LISBON Meeting in murder-plot case appears to be plea-deal effort
Potential jurors have read too many newspaper accounts of the case to be unbiased, attorneys say.
LISBON -- Prosecutors and attorneys representing a teacher accused in a murder plot met privately for nearly three hours in what appeared to be an effort to strike a plea bargain.
But the long session Thursday in Columbiana County Common Pleas Court chambers produced no such agreement and participants refused to comment afterward.
"The lines of communication between my office and his lawyers' office remains open," assistant county Prosecutor John Gamble said, referring to attorneys representing Thomas Kelm, 35, of Leetonia.
Kelm is being represented by Lawrence Stacey II and Jim Hartford, a former county prosecutor.
Hearing wasn't scheduled: Although Kelm was not scheduled for a hearing Thursday, he suddenly was brought to the courthouse in the afternoon.
His family also was summoned, and Kelm met with them.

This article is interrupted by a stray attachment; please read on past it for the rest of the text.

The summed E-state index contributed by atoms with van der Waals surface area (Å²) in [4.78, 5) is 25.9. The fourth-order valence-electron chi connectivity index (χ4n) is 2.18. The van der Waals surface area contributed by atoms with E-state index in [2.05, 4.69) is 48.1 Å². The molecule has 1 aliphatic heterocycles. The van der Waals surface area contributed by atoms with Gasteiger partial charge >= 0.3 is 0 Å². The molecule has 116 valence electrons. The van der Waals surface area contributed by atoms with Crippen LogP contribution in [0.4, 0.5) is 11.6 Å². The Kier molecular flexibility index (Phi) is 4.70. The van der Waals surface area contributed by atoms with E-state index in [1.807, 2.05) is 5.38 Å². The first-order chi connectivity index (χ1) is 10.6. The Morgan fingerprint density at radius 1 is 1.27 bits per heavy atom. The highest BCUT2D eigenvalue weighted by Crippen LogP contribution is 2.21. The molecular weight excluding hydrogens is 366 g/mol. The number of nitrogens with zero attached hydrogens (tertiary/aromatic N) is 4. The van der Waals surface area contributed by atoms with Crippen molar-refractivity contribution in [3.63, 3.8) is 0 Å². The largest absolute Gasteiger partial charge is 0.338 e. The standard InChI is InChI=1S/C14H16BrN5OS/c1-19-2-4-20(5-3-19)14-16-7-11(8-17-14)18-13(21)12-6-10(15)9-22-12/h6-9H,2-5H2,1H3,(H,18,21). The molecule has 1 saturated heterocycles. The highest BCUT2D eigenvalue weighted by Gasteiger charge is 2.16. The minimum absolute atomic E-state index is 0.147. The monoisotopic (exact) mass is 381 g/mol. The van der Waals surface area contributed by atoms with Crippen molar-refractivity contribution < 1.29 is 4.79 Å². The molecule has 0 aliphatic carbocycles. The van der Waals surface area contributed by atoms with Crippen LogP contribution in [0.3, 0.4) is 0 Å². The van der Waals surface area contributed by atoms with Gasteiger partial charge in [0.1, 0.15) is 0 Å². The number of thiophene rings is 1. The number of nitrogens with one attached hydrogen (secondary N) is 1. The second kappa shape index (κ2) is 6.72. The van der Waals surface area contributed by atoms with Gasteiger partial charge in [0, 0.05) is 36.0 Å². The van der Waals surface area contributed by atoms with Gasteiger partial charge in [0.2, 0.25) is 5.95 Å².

Stacey refused to comment after talks among attorneys ended. Gamble declined to say if the talks were aimed at producing a plea bargain.
He would say only that the unscheduled meeting was to discuss the case's status.
The meeting coincided with a scheduled pre-trial hearing for David Wilson, 19, of Hanoverton, who is charged as a conspirator with Kelm in the murder plot.
Wilson served as an FBI informant to gather evidence that likely will be used against Kelm, authorities have said.
Wilson, who is being held in the county jail on $250,000 bond, is to be tried Aug. 28.
Pre-trial talks concerning Wilson were held privately.
Trial to begin: Kelm's trial is set for Monday. He is charged with four counts of conspiracy to commit aggravated murder.
He is accused of plotting with others to kill a woman with whom authorities say he fathered a child; the child, 2; and the woman's grandparents. All four are from Lisbon.
The county career center teacher has been in the county jail on $500,000 bond since his May 25 arrest.
Earlier this week, Kelm's attorneys argued that extensive press coverage of the case necessitates his trial being held elsewhere.
They are asking Judge David Tobin of county common pleas court to move Kelm's trial to another county.
They say too many potential jurors have read newspaper accounts of the case, which could prejudice their ability to decide his guilt or innocence based solely on what is presented in the courtroom.
Judge Tobin is considering the request.